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Doctor Who: Night of the Doctor (Review)

To celebrate the fiftieth anniversary of the longest-running science-fiction show in the world, I’ll be taking weekly looks at some of my own personal favourite stories and arcs, from the old and new series, with a view to encapsulating the sublime, the clever and the fiendishly odd of the BBC’s Doctor Who.

Night of the Doctor originally aired in 2013.

I’m a Doctor. But probably not the one you’re expecting.

– isn’t that the truth?

Paul McGann. The “sort of” Doctor; the version of the character that is highly contested by fan and casual viewer alike. With only a single televised story to his credit, produced and filmed in America, McGann was always a controversial part of Doctor Who lore. Before his face appeared in a notebook in Human Nature, there was even debate about whether or not the movie “counted” in the grand pantheon of Doctor Who.

Ironically, McGann’s Doctor has gone on to have one of the most prolific lives of any Doctor. He has appeared in Big Finish audios, webcasts and even a series of audio plays broadcast on BBC radio. McGann has had an impressive volume of output, even without counting the tie-in novels and comics featuring his character, made without his input. The state of limbo in which the character seemed to hover seemed monumentally unfair, a quirk of fate that was the result of powers far beyond those of McGann himself.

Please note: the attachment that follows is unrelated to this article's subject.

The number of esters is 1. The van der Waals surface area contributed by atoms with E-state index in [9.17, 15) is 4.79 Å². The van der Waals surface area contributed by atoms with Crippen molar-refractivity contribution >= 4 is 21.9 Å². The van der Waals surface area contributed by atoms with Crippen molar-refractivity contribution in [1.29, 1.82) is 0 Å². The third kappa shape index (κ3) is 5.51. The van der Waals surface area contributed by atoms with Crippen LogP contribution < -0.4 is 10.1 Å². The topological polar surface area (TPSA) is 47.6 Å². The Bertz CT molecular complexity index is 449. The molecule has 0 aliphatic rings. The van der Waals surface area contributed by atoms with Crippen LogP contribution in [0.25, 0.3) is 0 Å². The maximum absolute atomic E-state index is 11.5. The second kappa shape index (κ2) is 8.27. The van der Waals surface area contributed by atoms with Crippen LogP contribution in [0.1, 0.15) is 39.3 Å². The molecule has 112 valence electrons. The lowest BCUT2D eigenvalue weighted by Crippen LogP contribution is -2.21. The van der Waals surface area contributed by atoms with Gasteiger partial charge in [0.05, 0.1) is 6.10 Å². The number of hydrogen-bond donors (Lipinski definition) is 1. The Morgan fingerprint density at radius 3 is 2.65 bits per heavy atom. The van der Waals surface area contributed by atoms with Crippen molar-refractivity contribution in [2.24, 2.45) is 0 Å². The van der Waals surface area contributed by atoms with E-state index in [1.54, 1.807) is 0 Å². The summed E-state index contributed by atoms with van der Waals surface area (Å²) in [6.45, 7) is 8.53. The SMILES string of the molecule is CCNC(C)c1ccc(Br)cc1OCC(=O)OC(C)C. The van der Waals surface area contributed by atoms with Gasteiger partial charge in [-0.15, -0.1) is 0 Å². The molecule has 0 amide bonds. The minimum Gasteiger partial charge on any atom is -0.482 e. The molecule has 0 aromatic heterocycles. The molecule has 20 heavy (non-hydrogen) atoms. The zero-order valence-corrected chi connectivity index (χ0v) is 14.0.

So The Night of the Doctor is a pleasant surprise, conferring the ultimate legitimacy upon Paul McGann’s interpretation of the character, effectively confirming the Eighth Doctor as the version who held the flame for the classic series, and whose regeneration marks a turning point for the show.

He really eights himself...

He really eights himself…

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